In Philippines, it is a very popular myth that after the Spanish invasion, the King of Spain ordered for the massive plantation. All the filipinos obeyed the orders and those who disregarded the rules of the King, they were penalized by standing between two bamboo poles. At that time, a practice was established among the common Filipinos to perform a traditional folk dance, which is nowadays known to the world as Tinikling; the traditional bamboo dance of Philippines.
The Tinikling dancers perform barefooted, wearing the traditional costumes; as the females wear a dress called balintawak or patadyong. And the male dancers wear the outfit called barong tagalog. The balintawak are colorful dresses with wide arched sleeves and the patadyong is a pineapple fiber blouse paired with checkered skirts. The barong tagalog is the traditional outfit for males, which is a lightweight long sleeved shirts and worn with red trousers.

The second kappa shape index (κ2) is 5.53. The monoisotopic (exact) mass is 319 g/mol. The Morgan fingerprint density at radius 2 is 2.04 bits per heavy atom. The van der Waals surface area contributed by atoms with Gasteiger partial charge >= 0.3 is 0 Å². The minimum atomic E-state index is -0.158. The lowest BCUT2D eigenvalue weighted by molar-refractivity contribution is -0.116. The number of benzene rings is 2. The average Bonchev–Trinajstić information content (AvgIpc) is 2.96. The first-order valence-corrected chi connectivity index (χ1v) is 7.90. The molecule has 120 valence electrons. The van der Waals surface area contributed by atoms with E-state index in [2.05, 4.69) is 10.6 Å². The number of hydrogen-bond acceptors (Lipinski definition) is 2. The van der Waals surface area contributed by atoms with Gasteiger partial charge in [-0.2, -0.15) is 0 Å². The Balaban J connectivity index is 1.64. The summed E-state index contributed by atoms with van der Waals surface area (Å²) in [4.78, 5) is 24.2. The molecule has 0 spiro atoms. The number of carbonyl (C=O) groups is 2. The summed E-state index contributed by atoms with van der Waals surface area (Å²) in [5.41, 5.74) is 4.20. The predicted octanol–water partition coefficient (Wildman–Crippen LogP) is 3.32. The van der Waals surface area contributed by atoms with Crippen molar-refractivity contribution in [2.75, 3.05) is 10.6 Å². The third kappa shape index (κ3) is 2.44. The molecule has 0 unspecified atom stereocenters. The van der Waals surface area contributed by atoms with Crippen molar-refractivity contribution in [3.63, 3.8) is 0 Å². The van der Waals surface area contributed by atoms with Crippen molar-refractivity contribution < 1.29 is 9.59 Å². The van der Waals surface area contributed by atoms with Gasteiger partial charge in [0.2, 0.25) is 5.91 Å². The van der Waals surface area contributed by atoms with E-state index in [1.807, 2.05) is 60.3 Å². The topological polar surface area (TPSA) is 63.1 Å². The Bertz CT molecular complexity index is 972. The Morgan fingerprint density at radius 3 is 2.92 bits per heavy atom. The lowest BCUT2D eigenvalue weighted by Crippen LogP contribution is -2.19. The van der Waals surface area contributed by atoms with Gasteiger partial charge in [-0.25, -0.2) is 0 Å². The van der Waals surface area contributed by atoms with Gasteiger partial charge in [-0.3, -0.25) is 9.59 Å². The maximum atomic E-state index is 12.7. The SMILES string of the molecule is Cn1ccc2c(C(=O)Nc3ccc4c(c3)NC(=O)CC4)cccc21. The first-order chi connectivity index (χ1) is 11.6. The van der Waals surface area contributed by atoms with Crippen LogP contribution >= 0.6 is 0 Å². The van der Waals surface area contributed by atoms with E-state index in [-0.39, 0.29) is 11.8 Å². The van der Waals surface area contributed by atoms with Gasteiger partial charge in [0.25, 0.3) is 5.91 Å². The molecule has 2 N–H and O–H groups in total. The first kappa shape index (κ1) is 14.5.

Tinikling is the word which is in connection with a special native Filipino bird known as tikling. Tinikling; the traditional bamboo dance of Philippines derives its impression from the movement of the tikling birds as they walk between grass stems, run over tree branches, or dodge bamboo traps set by rice farmers.
There are five steps of this traditional bamboo dance. Firstly, the dancers dance opposite each other, and during the last step, they start from the same side of the bamboo poles. The bamboo is the appalling feature of Tinikling, as it is banged against the ground (or a piece of wood to make it easier to hold) and each other in a pattern. The bamboo has to be closed hard enough to make a sound, and the dancers must be quick enough to not get their foot (or feet) caught. The rythem of the Tinikling becomes faster and faster, and the dancers receive the appreciation from the crowd with their amazed and thrilling movements.